At this point in Late Night, most viewers probably feel that they have a good idea about how the movie is going to proceed. And they’d be half right. Katherine and Molly figure out that they are good for each other, but there are several missteps and backsliding along the way. Further, there are several reveals about several characters who wind up being considerably different from how they are first presented. Plot twists and character reversals are par for the course in mysteries and thrillers, but, usually, in romantic comedies, what you see is what you get, as scripts aren’t much given to subtlety. Here, however, Mindy Kaling lets the characters develop, and the result is a film that doesn’t rush madly from plot point to plot point but, instead, takes its time.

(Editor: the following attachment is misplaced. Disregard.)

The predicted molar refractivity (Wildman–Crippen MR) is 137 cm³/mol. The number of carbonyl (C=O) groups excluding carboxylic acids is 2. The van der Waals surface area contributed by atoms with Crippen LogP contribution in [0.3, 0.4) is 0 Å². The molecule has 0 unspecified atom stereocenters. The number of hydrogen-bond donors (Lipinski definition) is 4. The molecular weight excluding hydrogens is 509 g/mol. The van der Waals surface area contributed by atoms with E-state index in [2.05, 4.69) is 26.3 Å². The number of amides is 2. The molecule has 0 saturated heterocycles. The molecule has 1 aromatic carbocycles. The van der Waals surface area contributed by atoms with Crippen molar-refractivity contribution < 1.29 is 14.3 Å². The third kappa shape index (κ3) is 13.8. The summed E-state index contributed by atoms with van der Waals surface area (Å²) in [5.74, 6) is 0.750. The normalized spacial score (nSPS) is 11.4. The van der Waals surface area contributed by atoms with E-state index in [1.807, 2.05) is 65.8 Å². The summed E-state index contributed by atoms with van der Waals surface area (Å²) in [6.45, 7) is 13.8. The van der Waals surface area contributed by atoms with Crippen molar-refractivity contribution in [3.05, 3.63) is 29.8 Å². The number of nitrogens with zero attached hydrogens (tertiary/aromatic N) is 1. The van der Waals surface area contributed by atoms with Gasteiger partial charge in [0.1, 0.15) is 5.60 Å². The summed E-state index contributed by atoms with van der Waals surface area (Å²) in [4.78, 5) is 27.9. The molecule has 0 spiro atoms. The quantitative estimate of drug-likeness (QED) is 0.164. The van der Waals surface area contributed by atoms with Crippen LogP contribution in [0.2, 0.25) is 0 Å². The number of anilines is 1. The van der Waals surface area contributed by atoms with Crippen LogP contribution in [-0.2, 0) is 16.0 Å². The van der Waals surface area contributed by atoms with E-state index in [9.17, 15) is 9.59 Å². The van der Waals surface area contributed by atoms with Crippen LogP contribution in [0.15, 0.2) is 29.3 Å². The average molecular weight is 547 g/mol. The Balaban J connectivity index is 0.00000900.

Kaling also is quite generous to her co-star in the screenplay. Late Night is clearly an Emma Thompson vehicle, perhaps her best part ever, and she makes the most of it. Her dry wit is on display on numerous occasions, best of all in a scene in which Katherine has Daniel Tennant on her show as a guest, ostensibly to announce that she’s turning the reins over to him. However, she turns the entire scenario around, leaving him twisting in the wind. It’s a great scene, but only one of Emma Thompson’s good moments in the movie. She also has the benefit of some great material from Kaling, such as her comment to the writer she fires that giving him a raise for his new child is like giving a raise to a drug addict.